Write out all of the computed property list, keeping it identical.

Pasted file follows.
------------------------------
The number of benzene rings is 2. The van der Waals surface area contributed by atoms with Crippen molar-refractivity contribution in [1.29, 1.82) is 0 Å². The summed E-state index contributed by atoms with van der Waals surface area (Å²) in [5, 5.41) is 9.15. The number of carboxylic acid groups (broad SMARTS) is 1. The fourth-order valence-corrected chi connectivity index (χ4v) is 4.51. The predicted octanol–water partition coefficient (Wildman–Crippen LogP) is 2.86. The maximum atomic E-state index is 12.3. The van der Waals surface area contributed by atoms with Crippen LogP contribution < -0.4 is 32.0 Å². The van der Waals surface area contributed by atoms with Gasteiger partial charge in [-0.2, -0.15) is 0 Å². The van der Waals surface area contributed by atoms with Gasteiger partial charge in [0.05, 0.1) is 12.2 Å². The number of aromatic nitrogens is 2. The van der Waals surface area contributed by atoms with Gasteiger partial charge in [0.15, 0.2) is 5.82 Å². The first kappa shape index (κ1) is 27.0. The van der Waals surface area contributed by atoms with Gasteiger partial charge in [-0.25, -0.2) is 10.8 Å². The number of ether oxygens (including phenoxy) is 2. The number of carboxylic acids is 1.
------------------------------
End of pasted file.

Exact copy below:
The number of benzene rings is 2. The van der Waals surface area contributed by atoms with Crippen molar-refractivity contribution in [1.29, 1.82) is 0 Å². The summed E-state index contributed by atoms with van der Waals surface area (Å²) in [5, 5.41) is 9.15. The number of carboxylic acid groups (broad SMARTS) is 1. The fourth-order valence-corrected chi connectivity index (χ4v) is 4.51. The predicted octanol–water partition coefficient (Wildman–Crippen LogP) is 2.86. The maximum atomic E-state index is 12.3. The van der Waals surface area contributed by atoms with Crippen LogP contribution < -0.4 is 32.0 Å². The van der Waals surface area contributed by atoms with Gasteiger partial charge in [-0.2, -0.15) is 0 Å². The van der Waals surface area contributed by atoms with Gasteiger partial charge in [0.05, 0.1) is 12.2 Å². The number of aromatic nitrogens is 2. The van der Waals surface area contributed by atoms with Gasteiger partial charge in [0.15, 0.2) is 5.82 Å². The first kappa shape index (κ1) is 27.0. The van der Waals surface area contributed by atoms with Gasteiger partial charge in [-0.25, -0.2) is 10.8 Å². The number of ether oxygens (including phenoxy) is 2. The number of carboxylic acids is 1.